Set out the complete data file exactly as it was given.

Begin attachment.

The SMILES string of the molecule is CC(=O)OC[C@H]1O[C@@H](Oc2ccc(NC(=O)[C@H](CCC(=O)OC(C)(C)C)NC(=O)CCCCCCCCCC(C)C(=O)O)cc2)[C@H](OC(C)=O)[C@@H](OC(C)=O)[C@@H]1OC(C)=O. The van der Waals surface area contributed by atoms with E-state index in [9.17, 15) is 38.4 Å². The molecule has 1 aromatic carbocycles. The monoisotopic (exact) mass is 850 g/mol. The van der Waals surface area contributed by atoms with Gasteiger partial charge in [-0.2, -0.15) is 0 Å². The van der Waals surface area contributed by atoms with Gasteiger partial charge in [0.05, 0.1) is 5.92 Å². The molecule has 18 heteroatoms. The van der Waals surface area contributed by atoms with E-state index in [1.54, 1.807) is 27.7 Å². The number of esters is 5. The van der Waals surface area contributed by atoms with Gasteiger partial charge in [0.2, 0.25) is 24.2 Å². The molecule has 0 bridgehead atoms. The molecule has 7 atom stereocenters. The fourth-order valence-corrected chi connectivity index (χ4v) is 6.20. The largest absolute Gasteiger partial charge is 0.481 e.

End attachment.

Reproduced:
The SMILES string of the molecule is CC(=O)OC[C@H]1O[C@@H](Oc2ccc(NC(=O)[C@H](CCC(=O)OC(C)(C)C)NC(=O)CCCCCCCCCC(C)C(=O)O)cc2)[C@H](OC(C)=O)[C@@H](OC(C)=O)[C@@H]1OC(C)=O. The van der Waals surface area contributed by atoms with E-state index in [9.17, 15) is 38.4 Å². The molecule has 1 aromatic carbocycles. The monoisotopic (exact) mass is 850 g/mol. The van der Waals surface area contributed by atoms with Gasteiger partial charge in [-0.2, -0.15) is 0 Å². The van der Waals surface area contributed by atoms with Gasteiger partial charge in [0.05, 0.1) is 5.92 Å². The molecule has 18 heteroatoms. The van der Waals surface area contributed by atoms with E-state index in [1.54, 1.807) is 27.7 Å². The number of esters is 5. The van der Waals surface area contributed by atoms with Gasteiger partial charge in [0.2, 0.25) is 24.2 Å². The molecule has 0 bridgehead atoms. The molecule has 7 atom stereocenters. The fourth-order valence-corrected chi connectivity index (χ4v) is 6.20. The largest absolute Gasteiger partial charge is 0.481 e.